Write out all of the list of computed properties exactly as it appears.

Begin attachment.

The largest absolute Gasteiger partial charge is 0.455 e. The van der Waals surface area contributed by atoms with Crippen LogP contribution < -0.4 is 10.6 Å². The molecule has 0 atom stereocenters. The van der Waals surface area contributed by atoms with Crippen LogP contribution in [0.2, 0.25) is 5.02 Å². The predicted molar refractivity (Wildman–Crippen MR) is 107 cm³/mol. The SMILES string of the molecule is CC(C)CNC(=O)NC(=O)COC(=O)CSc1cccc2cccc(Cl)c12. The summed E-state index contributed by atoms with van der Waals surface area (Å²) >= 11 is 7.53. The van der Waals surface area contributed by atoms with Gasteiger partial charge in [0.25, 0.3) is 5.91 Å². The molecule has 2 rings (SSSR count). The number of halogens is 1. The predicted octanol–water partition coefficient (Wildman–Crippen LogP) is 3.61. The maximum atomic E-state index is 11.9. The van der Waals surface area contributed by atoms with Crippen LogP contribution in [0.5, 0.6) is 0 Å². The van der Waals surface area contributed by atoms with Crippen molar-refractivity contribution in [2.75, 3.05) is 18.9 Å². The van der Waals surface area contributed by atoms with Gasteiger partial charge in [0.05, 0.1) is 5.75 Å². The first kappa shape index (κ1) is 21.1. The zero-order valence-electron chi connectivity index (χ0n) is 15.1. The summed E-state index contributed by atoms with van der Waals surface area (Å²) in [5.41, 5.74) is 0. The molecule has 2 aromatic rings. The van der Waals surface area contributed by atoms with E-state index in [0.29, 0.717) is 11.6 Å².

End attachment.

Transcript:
The largest absolute Gasteiger partial charge is 0.455 e. The van der Waals surface area contributed by atoms with Crippen LogP contribution < -0.4 is 10.6 Å². The molecule has 0 atom stereocenters. The van der Waals surface area contributed by atoms with Crippen LogP contribution in [0.2, 0.25) is 5.02 Å². The predicted molar refractivity (Wildman–Crippen MR) is 107 cm³/mol. The SMILES string of the molecule is CC(C)CNC(=O)NC(=O)COC(=O)CSc1cccc2cccc(Cl)c12. The summed E-state index contributed by atoms with van der Waals surface area (Å²) >= 11 is 7.53. The van der Waals surface area contributed by atoms with Gasteiger partial charge in [0.25, 0.3) is 5.91 Å². The molecule has 2 rings (SSSR count). The number of halogens is 1. The predicted octanol–water partition coefficient (Wildman–Crippen LogP) is 3.61. The maximum atomic E-state index is 11.9. The van der Waals surface area contributed by atoms with Crippen LogP contribution in [0.5, 0.6) is 0 Å². The van der Waals surface area contributed by atoms with Crippen molar-refractivity contribution in [2.75, 3.05) is 18.9 Å². The van der Waals surface area contributed by atoms with Gasteiger partial charge in [0.05, 0.1) is 5.75 Å². The first kappa shape index (κ1) is 21.1. The zero-order valence-electron chi connectivity index (χ0n) is 15.1. The summed E-state index contributed by atoms with van der Waals surface area (Å²) in [5.41, 5.74) is 0. The molecule has 2 aromatic rings. The van der Waals surface area contributed by atoms with E-state index in [0.29, 0.717) is 11.6 Å².